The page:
13 days in New Zealand Itinerary

13 days in New Zealand Itinerary

Created using Inspirock New Zealand itinerary planner
Make it your trip
Fly
1
Auckland
— 1 night
Fly
2
Rotorua
— 3 nights
Fly
3
Wellington
— 1 night
Fly to Queenstown, Bus to Te Anau
4
Te Anau
— 2 nights
Bus
5
Queenstown
— 3 nights
Fly

S M T W T F S
17
18
19
20
21
22
23
24
25
26
27
28
29
30

Auckland — 1 night

City of Sails

The largest and most populous city in New Zealand, Auckland combines a rich history and thriving contemporary culture in an abundance of museums, art galleries, and performance venues.
Start off your visit on the 18th (Mon): take a stroll through Devonport and then step off the mainland to explore Tiritiri Matangi Visitor Centre. Get ready for a full day of sightseeing on the 19th (Tue): get engrossed in the history at Auckland Museum, then enjoy breathtaking views from SkyTower, and then stop by Pauanesia.

To find photos, ratings, more things to do, and tourist information, read Auckland road trip planning tool.

Adelaide, Australia to Auckland is an approximately 7.5-hour flight. You'll lose 2.5 hours traveling from Adelaide to Auckland due to the time zone difference. Expect slightly colder weather when traveling from Adelaide in March: highs in Auckland hover around 22°C, while lows dip to 22°C. Cap off your sightseeing on the 19th (Tue) early enough to catch the flight to Rotorua.
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Nature · Parks · Wildlife · Museums
Find places to stay Mar 18 — 19:

Rotorua — 3 nights

Sulphur City

Surrounded by lakes and featuring impressive areas of geothermal landscape, the city of Rotorua offers an otherwordly landscape and a welcoming, peaceful environment, with the culture of the native Maori people very much in the foreground.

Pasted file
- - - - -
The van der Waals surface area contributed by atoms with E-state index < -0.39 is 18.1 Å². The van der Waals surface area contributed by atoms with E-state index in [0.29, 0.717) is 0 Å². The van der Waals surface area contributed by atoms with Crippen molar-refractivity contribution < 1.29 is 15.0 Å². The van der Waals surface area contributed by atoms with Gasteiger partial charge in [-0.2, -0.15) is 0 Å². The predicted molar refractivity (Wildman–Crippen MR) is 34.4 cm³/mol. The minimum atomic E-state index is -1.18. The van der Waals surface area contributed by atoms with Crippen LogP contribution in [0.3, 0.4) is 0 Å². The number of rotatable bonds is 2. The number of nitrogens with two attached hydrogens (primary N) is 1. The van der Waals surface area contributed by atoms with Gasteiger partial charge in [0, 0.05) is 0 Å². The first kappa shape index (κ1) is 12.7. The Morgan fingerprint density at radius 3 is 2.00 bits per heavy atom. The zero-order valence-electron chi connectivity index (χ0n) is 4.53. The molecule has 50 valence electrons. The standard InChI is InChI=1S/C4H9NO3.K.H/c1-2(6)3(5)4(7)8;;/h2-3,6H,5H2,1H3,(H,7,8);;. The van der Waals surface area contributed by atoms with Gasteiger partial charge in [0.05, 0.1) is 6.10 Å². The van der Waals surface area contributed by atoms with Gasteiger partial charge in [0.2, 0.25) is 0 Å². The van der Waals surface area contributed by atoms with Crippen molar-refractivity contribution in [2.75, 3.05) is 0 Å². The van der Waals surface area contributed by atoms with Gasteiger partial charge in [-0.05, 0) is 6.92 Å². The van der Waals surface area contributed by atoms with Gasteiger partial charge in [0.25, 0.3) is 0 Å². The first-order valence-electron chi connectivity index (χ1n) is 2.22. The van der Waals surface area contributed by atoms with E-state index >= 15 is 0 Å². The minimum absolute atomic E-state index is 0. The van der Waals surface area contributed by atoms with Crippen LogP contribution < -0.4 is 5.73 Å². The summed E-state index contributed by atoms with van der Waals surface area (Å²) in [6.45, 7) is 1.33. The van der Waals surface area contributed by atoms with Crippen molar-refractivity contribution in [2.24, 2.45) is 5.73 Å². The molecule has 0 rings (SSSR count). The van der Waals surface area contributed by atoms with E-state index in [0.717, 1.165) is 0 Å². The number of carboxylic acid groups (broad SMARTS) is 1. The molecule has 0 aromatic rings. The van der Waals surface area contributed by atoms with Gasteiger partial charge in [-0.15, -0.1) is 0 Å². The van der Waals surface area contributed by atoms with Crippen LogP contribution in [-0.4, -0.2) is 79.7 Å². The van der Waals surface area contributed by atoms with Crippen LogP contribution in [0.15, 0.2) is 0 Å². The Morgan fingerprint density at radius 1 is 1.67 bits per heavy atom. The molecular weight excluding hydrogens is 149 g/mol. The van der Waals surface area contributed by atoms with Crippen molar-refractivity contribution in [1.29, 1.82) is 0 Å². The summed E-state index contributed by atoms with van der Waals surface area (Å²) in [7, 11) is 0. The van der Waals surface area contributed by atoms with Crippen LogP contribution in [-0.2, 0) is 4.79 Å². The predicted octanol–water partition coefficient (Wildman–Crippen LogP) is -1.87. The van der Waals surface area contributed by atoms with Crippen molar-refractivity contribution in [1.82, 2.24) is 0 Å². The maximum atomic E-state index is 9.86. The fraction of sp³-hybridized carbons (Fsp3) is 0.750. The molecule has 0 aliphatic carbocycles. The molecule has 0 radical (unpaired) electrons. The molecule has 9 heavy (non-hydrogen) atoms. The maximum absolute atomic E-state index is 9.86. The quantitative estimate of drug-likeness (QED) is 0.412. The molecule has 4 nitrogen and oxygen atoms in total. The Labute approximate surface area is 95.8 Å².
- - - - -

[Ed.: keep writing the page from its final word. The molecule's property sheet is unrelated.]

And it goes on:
Change things up with these side-trips from Rotorua: Taupo (Adrenaline & Extreme Tours & Huka Falls Walkway) and Hobbiton Movie Set (in Hinuera). There's much more to do: take in the natural beauty of Wai-O-Tapu Thermal Wonderland, test your problem-solving skills at popular escape rooms, kick your exploration up a notch at Redwoods Treewalk, and make a trip to Te Puia.

To find maps, reviews, where to stay, and more tourist information, you can read our Rotorua tour itinerary maker.

Getting from Auckland to Rotorua by flight takes about 2.5 hours. Other options: drive; or take a bus. Traveling from Auckland in March, you will find days in Rotorua are a bit warmer (26°C), and nights are little chillier (18°C). Wrap up your sightseeing on the 22nd (Fri) early enough to fly to Wellington.
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Nature · Parks · Outdoors · Tours
Side Trips
Find places to stay Mar 19 — 22:

Wellington — 1 night

Harbour Capital

Wellington, the world's southernmost capital city and New Zealand's second most populous urban area, combines the nation's rugged history and nature with its modern and cosmopolitan present.
Start off your visit on the 23rd (Sat): go from sight to sight with Wellington Cable Car, then take in nature's colorful creations at Wellington Botanic Garden, and then examine the collection at Museum of New Zealand Te Papa Tongarewa.

Discover how to plan a Wellington trip in just a few steps with Inspirock's itinerary builder.